I was inspired to write about this by a friend’s Facebook update which talked about how great forgiveness can feel when you are finally in the place to do so. I agree with this sentiment because it recognizes a very crucial part of forgiveness, that the person giving the forgiveness does so freely. The forgiver isn’t being coerced or pressured in any way. I think those of us who have been emotionally abused by family members are particularly likely to subjected to the pressure to forgive. Either by those who have wronged us or the bystanders. This “forced” forgiveness (can’t take credit for it, if you Google it you will see other mentions of it), isn’t really forgiveness IMO. Forgiveness can’t be pressured nor coerced. It is merely more emotional abuse to expect the person who was wronged to forgive upon demand.
I think in the pop cultural sense, forgiveness is viewed sort of as a monolith without the acknowledgment of all its different facets. Forgiveness can include reconciliation, but it doesn’t have to. I’ve been fortunate enough to experience forgiveness with reconciliation as both a forgiver and forgivee. I think this actually brings people closer together as the wrong is acknowledged, amends are made and an authentic effort to change the behavior is made. When my father made his amends years ago when he got sober, he told both my brother and I his biggest regret was the way his addictions influenced his parenting of us. He acknowledged, he made amends and made changes which really helped reconciliation.
But sometimes we don’t get the acknowledgment or the amends or the changed behavior. I’ve used and others have used Charlie Brown & Lucy as examples in the past of how NPDs aren’t likely to change their behavior. Charlie can forgive Lucy for pulling the football away and landing him flat on his back, but it would be unwise to trust her to try the kick again because previous experience has shown he can’t trust her. If he’s ready to, he can forgive her and it can be healing for him. But it has to be on his terms and protect his safety.
Dr. Karyl McBride makes that point in her book Will I Ever be Good Enough: Healing the Daughters of Narcissistic Mothers. She points out that our first responsibility to ourselves is to keep ourselves safe.
In my experience, this type of forgiveness was a little bit more difficult to attain, as I didn’t have the acknowledgment and the amends. But as I’ve learned more about personality disorders, it’s become easier to forgive. First, I know it’s not me that caused the scapegoating, etc. For the longest time, I thought there was something I”d done to cause it or it was something about my personality which triggered it. Reading about personality disorders and seeing on several different boards how similar the behavior is has been hugely liberating and empowering. I realize it was the disorder.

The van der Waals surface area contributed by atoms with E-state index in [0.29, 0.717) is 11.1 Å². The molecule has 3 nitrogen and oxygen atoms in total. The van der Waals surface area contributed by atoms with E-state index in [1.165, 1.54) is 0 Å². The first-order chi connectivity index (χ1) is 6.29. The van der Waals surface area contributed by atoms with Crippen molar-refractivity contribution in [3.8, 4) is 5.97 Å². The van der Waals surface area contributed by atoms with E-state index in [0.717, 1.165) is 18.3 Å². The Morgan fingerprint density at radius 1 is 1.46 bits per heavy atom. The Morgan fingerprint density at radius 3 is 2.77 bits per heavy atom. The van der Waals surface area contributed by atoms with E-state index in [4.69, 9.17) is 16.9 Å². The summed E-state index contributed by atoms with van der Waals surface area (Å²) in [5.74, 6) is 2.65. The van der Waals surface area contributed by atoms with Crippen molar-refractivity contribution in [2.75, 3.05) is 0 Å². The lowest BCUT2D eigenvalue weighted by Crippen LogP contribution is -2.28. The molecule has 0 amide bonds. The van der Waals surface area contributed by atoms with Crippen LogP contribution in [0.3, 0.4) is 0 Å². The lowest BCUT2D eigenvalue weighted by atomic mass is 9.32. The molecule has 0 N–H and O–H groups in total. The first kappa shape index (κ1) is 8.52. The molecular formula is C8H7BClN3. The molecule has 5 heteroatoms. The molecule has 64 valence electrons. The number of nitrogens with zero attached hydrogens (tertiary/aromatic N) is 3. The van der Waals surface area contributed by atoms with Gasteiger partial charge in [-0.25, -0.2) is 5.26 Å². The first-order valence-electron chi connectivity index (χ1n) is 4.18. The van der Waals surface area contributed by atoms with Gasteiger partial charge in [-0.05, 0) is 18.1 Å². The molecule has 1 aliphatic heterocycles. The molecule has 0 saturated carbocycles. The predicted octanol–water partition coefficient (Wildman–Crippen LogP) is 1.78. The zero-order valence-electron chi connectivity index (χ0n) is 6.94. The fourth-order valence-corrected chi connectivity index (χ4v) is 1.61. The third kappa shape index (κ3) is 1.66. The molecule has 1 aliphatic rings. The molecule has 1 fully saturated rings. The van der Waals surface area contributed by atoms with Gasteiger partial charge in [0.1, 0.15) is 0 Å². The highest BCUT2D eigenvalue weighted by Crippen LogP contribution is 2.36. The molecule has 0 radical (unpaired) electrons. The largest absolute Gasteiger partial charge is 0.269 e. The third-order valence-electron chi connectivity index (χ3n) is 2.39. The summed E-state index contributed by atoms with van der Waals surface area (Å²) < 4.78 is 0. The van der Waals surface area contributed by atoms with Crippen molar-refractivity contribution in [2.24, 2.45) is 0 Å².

Sadly, I know from my attempts to talk to my mother, using “I” language about how certain behaviors hurt me that she’s not going to change. I don’t think I”ll ever be able to resume contact with her again. I tried limited contact and that wasn’t good enough, she had to have her smear campaign and scorch the earth as far as the sibling relationship with me and brother was concerned.
The second part that helped me towards forgiveness includes the skills I’m learning in therapy & through self help work, such as setting boundaries. One thing that used to make me angry was when my scapegoat role was re-activated in a couple of workplaces. Now that I’m learning how to set boundaries, this isn’t happening and it’s opening a whole new world for me. So while I still feel flashes of anger here and there about the past, I’ve been able to forgive and look at all of the positive developments in my life.
I’ve been blessed in that I have people around to support me while I do this work and that I have the capability to make these changes. Not everyone has that and I’m very grateful. I may not verbalize it at the table during the upcoming Thanksgiving holiday, but it will definitely be in my thoughts.